Your Questions Answered

Tonia Moore, Chief Vascular Technician at Salford Royal talking all about Raynaud's.

Tonia Moore, Chief Vascular Technician talks about Raynaud's with SRUK

My fingers only go blue – do I have Raynaud's?

Usually on examination or close questioning there tends to be more colour changes that have possibly gone un-noticed so I would tend to say that the answer is probably YES and thermography can confirm this.

Does Raynaud's run in families?

There is no direct genetic link that we know of but a tenancy to coldness runs in families and Primary Raynaud's Phenomenon is a very common condition.

Can Raynaud's cause nerve damage?

There is a temporary loss of sensation associated with Raynaud's that is associated with temporary impairment of the nerves whilst the fingers are cold. Occasionally it may be something more than this and if the fingers are permanently numb then nerve conduction studies might be recommended.

I have Raynaud's and find I can still have colour changes even though take precautions to keep my hands warm. I don't want to take medication but am I doing more harm than good in resisting?

Keeping the hands warm is sensible. Although you are probably not causing damage to the blood vessels by resisting treatment, if you develop ulcers or other complications it would be wise to consider taking treatments to open up the blood vessels and improve circulation. If you are reluctant to take medication you may consider supplements such as fish oil, gingko biloba or vitamin E.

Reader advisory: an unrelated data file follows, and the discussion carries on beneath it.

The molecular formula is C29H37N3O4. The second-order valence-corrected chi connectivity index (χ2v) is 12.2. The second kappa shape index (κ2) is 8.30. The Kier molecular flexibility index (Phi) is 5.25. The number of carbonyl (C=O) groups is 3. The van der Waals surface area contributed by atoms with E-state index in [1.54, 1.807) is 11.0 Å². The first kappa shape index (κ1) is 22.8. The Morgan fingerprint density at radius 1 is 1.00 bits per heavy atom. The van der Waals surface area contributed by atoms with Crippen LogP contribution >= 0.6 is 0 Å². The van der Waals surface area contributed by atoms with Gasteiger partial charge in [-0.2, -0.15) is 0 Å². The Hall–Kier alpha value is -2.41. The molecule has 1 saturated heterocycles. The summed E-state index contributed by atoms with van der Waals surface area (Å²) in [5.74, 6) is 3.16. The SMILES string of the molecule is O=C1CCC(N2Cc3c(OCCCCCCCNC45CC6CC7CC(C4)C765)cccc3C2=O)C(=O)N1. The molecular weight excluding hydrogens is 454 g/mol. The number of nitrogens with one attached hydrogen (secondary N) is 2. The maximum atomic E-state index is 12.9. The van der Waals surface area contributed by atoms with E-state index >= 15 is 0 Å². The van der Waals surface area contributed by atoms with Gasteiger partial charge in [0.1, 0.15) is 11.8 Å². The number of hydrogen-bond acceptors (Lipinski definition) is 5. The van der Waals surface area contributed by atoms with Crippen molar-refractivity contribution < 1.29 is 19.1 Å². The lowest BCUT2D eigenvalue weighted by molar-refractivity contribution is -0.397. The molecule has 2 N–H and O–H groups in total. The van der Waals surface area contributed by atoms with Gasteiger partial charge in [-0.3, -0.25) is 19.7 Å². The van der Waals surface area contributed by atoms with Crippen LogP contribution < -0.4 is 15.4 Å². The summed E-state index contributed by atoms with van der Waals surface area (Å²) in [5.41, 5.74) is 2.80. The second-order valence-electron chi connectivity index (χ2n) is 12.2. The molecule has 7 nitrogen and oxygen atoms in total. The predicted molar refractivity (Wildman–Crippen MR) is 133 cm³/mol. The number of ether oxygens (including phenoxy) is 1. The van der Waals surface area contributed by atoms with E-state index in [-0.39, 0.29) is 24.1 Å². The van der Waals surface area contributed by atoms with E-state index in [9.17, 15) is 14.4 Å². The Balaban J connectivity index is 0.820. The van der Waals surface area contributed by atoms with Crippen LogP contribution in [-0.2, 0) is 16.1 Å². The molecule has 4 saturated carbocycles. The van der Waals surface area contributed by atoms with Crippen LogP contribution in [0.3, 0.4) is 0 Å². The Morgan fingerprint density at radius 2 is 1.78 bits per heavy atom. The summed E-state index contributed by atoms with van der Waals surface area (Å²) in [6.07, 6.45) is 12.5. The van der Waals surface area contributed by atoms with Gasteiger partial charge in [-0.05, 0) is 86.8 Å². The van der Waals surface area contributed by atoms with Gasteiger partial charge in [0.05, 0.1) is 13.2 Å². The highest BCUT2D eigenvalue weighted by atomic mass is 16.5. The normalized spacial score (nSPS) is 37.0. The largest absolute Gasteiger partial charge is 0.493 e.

I have Raynaud's in my feet and am due to go on holiday- do you have any advice about flying?

Long haul, for more than 4 hours has been associated with clots in the legs. You should try to keep flexing your ankles and moving as much as is possible during the flight. Flight socks may be useful. There is not a specific problem with the Raynaud's other than the plane's air conditioning which can be quite chilly.

Can Raynaud's cause ridges on the toenails?

There is no specific association between Raynaud's and ridges but sever symptoms can make the nails grow poorly due to the limited blood supply and this can increase the number of nail infections.

I find using a wax bath a real comfort and enjoy using it and I feel it improves flexibility but is there any medical evidence that it can reduce the frequency or severity of future Raynaud's attacks?

Following a recent study using wax baths it was found that they didn't alter the frequency or severity of attacks which we felt was disappointing as patients reported that they did feel that the use of the wax bath was comforting.

I would like to ask if keeping Raynaud's at bay helps to prevent the dreaded finger ulcers or is that a separate condition which may or may nor occur in Scleroderma.